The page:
Land use attorneys are taking their work into a new zone … with some apprehension.
The land use and zoning approval process that governments have developers (and their attorneys) undergo to manage the development of new projects within their jurisdictions is moving all-online during the efforts to further curb the spread of COVID-19.
No land use attorney doubts it’s necessary. But Lisa John-Basta, a member of Chiesa Shahinian & Giantomasi‘s Real Estate, Development & Land Use Group, said there are nonetheless some concerns about moving forward in the virtual world.
“As far as the true ability for the public to participate, there are more options available — but you don’t know if someone might have trouble dialing in or what have you,” she said. “And then they can say they didn’t have an opportunity to participate.”
Attorneys are cautious enough about the possibility of that turning into appeals of project applications that they’re asking developers with more contentious bids to hold off.
“Ultimately, it’s up to clients whether to proceed or not,” she said. “But, when applications pending are less generic and more controversial in nature, we’re recommending to defer until we can have in-person meetings again.”
And there’s no knowing when that might be.
Chris J. Murphy of Murphy Schiller & Wilkes LLP said municipalities have only just started implementing these virtual meetings. He expects it will be the norm in the application approval pipeline for the foreseeable future.
Murphy explained that, as the pandemic situation came to a boil in the state, the land use entitlement process in New Jersey was one of the first things to be stopped cold. Planning and zoning boards at municipalities were among the initial agencies ceasing activity in March, as soon as it became clear there would be no way to host the public meetings required by the state’s land use laws safely.
In April, guidance from the state’s Department of Community Affairs paved the way for municipalities to once again plan for land use-related meetings, but through digital platforms such as Zoom. So, it wasn’t the lost month for pending applications that March was, but, as Murphy pointed out, some municipalities have been quicker than others at actually scheduling virtual meetings. Jersey City, for instance, hosted its first virtual zoning board meeting near the end of April, while Newark — with a reportedly significant backlog of pending applications already piled up — hadn’t yet set concrete plans for one.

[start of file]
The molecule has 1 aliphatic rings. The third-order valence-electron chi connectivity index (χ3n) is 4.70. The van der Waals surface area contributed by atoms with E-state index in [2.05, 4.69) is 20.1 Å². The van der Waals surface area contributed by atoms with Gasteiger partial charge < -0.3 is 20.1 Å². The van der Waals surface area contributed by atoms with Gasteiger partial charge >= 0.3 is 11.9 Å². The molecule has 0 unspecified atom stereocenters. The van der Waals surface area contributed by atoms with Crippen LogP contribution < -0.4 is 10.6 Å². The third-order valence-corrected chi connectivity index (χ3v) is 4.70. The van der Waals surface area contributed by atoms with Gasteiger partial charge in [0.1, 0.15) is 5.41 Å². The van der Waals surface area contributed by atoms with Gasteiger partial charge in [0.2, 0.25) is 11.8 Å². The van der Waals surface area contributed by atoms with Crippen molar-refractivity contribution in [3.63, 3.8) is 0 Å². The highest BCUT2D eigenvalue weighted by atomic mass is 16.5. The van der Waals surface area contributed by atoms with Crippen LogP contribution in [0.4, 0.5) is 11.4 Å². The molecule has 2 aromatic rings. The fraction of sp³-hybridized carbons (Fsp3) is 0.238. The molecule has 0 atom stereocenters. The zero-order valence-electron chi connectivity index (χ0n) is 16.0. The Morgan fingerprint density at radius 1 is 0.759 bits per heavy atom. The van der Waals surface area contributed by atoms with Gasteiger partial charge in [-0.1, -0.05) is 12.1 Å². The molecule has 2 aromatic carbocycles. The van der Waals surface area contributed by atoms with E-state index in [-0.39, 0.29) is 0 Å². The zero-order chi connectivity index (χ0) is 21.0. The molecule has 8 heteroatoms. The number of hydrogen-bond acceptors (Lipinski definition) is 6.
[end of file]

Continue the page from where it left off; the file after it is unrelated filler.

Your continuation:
Ahead of the meetings that have occurred, attorneys have had to ensure clients are supplying new compulsory public notices that inform people of how to access the meetings either through web-meeting platforms or by dialing into conference call numbers. The Department of Community Affairs has also asked for documents to be supplied for public review electronically two days prior to a virtual meeting.
From what he’s seen so far, Murphy believes the virtual meeting experiment has been a success.
“The virtual meetings that have been held so far have gone smoothly,” he said. “I think everyone’s in new waters, but on board to make sure development that’s essential for the economy and jobs in the state continues.”
Murphy added that some of his clients love the idea of these virtual meetings — and hope municipalities continue doing them for the potential it holds to host more meetings without the constraints of scheduling in a physical environment.
“It’s still us waiting to see how this evolves, and time will tell,” Murphy said. “But, so far, so good.”
However, like most land use attorneys right now, Murphy feels rather uneasy about the unresolved legal question: Could an application be challenged for not complying with land use laws — written only to account for in-person meetings — in this new virtual setting?
More clarity about what complications this adds to a controversial project is only going to come through what a judge decides when there’s a challenge that makes its way to court.
“And you don’t want to be the test case,” Murphy said, adding that he’s advising, like John-Basta, that clients with projects that might be contested to take a wait-and-see approach.
Meryl Gonchar, co-chair of the Sills Cummis & Gross Land Use Practice Group, is mostly doing the same. But she said a greater majority of applications are noncontroversial in nature, and don’t garner much objection or even public participation at all.
“My feeling is those applications should definitely go ahead,” she said. “Otherwise, the backlog when we go back to being processed in the ordinary course will be mind-boggling due to the sheer volume of what built up during this cessation period.”
There’s no chance of the state’s real estate sector and the larger economy recovering unscathed from land use applications filed in February not being decided on until late this year, Gonchar added.
In the end, Gonchar thinks having these meetings brought to people’s own living rooms could end up being a boon for the members of communities who want their voice heard.
She said it has been taken for granted that these meetings were in-person, evening-hour affairs, which she understands might not have been the best scenario for working families with children and other responsibilities — or for those with physical disabilities.
“As I’ve heard it said of the pandemic, there have been some problems not created by it, but the circumstances resulted in shining a light on problems that already long existed,” Gonchar said.